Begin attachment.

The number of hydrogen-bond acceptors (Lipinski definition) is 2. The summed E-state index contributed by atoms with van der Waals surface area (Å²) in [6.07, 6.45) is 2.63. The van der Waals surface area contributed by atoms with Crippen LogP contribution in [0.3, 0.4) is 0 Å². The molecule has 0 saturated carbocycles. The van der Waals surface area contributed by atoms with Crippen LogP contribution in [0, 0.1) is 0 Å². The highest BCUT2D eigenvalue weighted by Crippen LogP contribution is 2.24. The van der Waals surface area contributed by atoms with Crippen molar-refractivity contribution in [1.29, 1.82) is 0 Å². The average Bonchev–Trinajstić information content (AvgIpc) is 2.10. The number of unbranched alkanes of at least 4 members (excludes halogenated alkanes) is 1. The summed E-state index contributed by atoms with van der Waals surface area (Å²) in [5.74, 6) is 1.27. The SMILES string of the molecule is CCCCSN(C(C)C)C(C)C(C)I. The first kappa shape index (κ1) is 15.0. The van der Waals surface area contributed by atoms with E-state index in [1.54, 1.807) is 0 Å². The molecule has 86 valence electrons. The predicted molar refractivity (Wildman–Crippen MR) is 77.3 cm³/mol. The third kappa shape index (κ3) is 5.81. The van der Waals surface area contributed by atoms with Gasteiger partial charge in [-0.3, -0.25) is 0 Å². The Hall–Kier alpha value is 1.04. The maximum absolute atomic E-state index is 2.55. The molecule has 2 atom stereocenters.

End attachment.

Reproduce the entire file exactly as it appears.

The number of hydrogen-bond acceptors (Lipinski definition) is 2. The summed E-state index contributed by atoms with van der Waals surface area (Å²) in [6.07, 6.45) is 2.63. The van der Waals surface area contributed by atoms with Crippen LogP contribution in [0.3, 0.4) is 0 Å². The molecule has 0 saturated carbocycles. The van der Waals surface area contributed by atoms with Crippen LogP contribution in [0, 0.1) is 0 Å². The highest BCUT2D eigenvalue weighted by Crippen LogP contribution is 2.24. The van der Waals surface area contributed by atoms with Crippen molar-refractivity contribution in [1.29, 1.82) is 0 Å². The average Bonchev–Trinajstić information content (AvgIpc) is 2.10. The number of unbranched alkanes of at least 4 members (excludes halogenated alkanes) is 1. The summed E-state index contributed by atoms with van der Waals surface area (Å²) in [5.74, 6) is 1.27. The SMILES string of the molecule is CCCCSN(C(C)C)C(C)C(C)I. The first kappa shape index (κ1) is 15.0. The van der Waals surface area contributed by atoms with E-state index in [1.54, 1.807) is 0 Å². The molecule has 86 valence electrons. The predicted molar refractivity (Wildman–Crippen MR) is 77.3 cm³/mol. The third kappa shape index (κ3) is 5.81. The van der Waals surface area contributed by atoms with Gasteiger partial charge in [-0.3, -0.25) is 0 Å². The Hall–Kier alpha value is 1.04. The maximum absolute atomic E-state index is 2.55. The molecule has 2 atom stereocenters.